Background: Post-transplant lymphoproliferative disorder (PTLD) is a severe complication of solid organ transplantation that can be classified into two major subtypes, namely, early lesions and non-early lesions, based on histopathological findings. In the vast majority of cases, proliferating cells are B lymphocytes and, most frequently, proliferation is induced by Epstein–Barr virus (EBV) infection. Methods: The aim of our study was to evaluate the natural history of EBV infection and its possible evolution toward PTLD in a pediatric cohort of patients who received a renal transplant between January 2000 and December 2013. A total of 304 patients were evaluated for this study, of whom 103 tested seronegative for EBV at transplantation. Results: Following transplantation, 50 of the 103 seronegative patients (48.5%) developed a first EBV infection, based on the results of PCR assays for EBV DNA, with 19 of these patients ultimately reverting to the negative state (<3000 copies/μl). Among the 201 seropositive patients only 40 (19.9%) presented a reactivation of EBV. Non-early lesions PTLD was diagnosed in ten patients, and early lesions PTLD was diagnosed in five patients. In all cases a positive EBV viral load had been detected at some stage of the follow-up. Having a maximum peak of EBV viral load above the median value observed in the whole cohort (59,909.5 copies/μl) was a significant and independent predictor of non-early lesions PTLD and all PTLD onset. Conclusions: A high PCR EBV viral load is correlated with the probability of developing PTLD. The definition of a reliable marker is essential to identify patients more at risk of PTLD and to personalize the clinical approach to the single patient.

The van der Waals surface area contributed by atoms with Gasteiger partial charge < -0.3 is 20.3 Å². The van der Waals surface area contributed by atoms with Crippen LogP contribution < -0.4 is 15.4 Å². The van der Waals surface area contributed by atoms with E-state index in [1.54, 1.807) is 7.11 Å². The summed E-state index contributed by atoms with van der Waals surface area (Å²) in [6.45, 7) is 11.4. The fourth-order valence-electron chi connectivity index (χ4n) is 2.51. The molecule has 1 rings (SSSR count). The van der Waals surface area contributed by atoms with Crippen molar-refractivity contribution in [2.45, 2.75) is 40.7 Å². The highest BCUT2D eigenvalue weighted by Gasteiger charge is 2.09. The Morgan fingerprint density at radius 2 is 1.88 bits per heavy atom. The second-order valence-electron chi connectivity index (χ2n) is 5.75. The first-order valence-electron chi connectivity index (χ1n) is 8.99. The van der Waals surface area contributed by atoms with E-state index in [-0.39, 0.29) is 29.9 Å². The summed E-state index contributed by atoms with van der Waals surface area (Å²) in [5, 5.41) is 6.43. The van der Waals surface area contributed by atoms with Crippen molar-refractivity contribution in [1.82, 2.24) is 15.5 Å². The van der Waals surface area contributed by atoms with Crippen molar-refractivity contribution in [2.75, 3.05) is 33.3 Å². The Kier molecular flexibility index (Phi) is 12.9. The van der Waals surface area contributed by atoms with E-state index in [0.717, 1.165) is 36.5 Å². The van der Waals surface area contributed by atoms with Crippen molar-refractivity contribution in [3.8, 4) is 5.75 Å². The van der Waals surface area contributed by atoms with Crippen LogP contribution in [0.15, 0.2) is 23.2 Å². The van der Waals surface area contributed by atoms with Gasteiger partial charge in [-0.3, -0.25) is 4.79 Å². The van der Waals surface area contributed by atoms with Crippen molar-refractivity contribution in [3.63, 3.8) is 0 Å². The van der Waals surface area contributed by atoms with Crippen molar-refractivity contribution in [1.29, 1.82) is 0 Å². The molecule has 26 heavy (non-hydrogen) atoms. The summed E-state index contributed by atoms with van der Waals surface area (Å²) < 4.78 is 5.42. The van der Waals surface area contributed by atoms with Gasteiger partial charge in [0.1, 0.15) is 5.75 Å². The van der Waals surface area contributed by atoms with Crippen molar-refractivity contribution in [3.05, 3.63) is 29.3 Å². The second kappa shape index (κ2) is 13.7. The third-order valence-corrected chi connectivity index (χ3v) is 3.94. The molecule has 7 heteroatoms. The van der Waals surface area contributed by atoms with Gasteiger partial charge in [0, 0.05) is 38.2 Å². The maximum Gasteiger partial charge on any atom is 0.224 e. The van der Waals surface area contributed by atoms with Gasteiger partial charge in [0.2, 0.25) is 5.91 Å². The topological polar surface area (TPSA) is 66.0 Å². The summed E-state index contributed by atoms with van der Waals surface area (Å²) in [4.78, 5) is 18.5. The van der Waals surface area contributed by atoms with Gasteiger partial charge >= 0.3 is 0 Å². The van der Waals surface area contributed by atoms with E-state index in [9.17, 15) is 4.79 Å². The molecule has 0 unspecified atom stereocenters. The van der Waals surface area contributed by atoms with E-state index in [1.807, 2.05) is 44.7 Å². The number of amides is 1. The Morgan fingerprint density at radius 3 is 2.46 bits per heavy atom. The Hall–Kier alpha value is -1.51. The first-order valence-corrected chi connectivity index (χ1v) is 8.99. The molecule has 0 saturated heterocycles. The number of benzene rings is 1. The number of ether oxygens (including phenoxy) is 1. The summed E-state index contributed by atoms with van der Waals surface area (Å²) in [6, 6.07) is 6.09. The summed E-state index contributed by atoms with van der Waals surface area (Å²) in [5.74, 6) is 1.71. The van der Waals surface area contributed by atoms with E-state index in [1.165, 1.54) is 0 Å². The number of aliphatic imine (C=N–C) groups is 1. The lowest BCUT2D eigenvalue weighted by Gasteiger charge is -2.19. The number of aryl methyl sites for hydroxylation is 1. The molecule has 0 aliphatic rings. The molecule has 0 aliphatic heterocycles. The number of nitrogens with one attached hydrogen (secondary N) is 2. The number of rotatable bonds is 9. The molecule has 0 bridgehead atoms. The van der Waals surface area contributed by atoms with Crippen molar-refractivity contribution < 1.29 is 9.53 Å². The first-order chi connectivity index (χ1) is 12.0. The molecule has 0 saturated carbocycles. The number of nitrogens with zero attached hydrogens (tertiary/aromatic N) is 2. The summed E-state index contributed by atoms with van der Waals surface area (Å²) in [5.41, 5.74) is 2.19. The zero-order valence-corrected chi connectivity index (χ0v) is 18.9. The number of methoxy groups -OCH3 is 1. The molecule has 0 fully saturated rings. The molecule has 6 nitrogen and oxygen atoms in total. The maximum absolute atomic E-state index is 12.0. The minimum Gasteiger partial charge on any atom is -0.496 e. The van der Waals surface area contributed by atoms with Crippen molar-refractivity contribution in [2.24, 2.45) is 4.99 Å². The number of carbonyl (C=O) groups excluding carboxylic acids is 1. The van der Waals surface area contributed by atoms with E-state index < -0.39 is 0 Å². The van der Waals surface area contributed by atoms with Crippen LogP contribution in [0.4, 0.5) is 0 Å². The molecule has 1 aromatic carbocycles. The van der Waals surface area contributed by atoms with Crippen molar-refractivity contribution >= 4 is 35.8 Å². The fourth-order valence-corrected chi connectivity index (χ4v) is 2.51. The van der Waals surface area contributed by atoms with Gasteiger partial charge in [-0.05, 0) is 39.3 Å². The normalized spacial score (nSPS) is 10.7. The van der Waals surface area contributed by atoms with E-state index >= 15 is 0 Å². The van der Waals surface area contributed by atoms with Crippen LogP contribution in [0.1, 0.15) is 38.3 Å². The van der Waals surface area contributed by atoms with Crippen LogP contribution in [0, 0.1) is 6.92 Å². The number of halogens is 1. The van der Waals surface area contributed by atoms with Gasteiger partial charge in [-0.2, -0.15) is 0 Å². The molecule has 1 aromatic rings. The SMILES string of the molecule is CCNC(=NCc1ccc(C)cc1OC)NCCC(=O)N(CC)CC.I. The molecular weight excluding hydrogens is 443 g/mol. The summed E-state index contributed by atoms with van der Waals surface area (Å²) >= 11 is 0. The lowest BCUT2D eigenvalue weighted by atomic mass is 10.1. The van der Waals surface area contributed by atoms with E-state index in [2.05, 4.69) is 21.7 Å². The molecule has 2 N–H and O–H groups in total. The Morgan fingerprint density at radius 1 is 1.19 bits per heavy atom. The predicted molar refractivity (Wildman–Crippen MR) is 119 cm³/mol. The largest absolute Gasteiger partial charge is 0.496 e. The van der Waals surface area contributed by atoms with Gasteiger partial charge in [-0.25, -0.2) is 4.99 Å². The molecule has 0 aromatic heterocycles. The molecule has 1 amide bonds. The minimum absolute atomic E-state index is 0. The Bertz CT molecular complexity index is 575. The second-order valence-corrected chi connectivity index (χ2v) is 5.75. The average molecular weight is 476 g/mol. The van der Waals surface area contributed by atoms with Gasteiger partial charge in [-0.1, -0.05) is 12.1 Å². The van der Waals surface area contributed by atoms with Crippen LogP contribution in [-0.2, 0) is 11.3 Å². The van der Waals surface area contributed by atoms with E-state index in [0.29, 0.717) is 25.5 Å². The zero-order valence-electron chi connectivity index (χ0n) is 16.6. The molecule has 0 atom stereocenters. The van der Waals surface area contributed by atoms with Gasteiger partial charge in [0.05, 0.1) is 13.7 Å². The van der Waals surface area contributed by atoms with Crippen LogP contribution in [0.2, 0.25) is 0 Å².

- Epstein–Barr virus
- Post-transplant lymphoproliferative disorder
- Renal transplant
- Viral load
ASJC Scopus subject areas
- Pediatrics, Perinatology, and Child Health